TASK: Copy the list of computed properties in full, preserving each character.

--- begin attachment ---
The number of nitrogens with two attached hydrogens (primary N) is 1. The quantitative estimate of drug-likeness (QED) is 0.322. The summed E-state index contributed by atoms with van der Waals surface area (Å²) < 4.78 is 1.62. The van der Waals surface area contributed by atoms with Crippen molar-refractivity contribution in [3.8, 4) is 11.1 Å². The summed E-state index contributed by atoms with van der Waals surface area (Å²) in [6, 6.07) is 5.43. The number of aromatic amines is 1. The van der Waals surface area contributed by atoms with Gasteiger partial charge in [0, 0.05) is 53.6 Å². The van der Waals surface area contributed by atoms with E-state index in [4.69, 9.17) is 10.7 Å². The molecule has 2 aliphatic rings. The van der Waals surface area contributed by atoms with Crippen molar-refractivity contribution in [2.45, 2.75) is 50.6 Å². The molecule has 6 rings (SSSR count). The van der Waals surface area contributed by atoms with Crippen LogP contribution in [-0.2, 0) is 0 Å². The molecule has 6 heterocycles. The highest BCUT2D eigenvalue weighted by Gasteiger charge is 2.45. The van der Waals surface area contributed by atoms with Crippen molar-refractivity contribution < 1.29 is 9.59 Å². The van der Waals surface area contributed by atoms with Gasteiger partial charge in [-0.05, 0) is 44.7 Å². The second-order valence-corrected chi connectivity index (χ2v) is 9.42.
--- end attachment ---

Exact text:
The number of nitrogens with two attached hydrogens (primary N) is 1. The quantitative estimate of drug-likeness (QED) is 0.322. The summed E-state index contributed by atoms with van der Waals surface area (Å²) < 4.78 is 1.62. The van der Waals surface area contributed by atoms with Crippen molar-refractivity contribution in [3.8, 4) is 11.1 Å². The summed E-state index contributed by atoms with van der Waals surface area (Å²) in [6, 6.07) is 5.43. The number of aromatic amines is 1. The van der Waals surface area contributed by atoms with Gasteiger partial charge in [0, 0.05) is 53.6 Å². The van der Waals surface area contributed by atoms with E-state index in [4.69, 9.17) is 10.7 Å². The molecule has 2 aliphatic rings. The van der Waals surface area contributed by atoms with Crippen molar-refractivity contribution in [2.45, 2.75) is 50.6 Å². The molecule has 6 rings (SSSR count). The van der Waals surface area contributed by atoms with Crippen LogP contribution in [-0.2, 0) is 0 Å². The molecule has 6 heterocycles. The highest BCUT2D eigenvalue weighted by Gasteiger charge is 2.45. The van der Waals surface area contributed by atoms with Crippen molar-refractivity contribution < 1.29 is 9.59 Å². The van der Waals surface area contributed by atoms with Gasteiger partial charge in [-0.05, 0) is 44.7 Å². The second-order valence-corrected chi connectivity index (χ2v) is 9.42.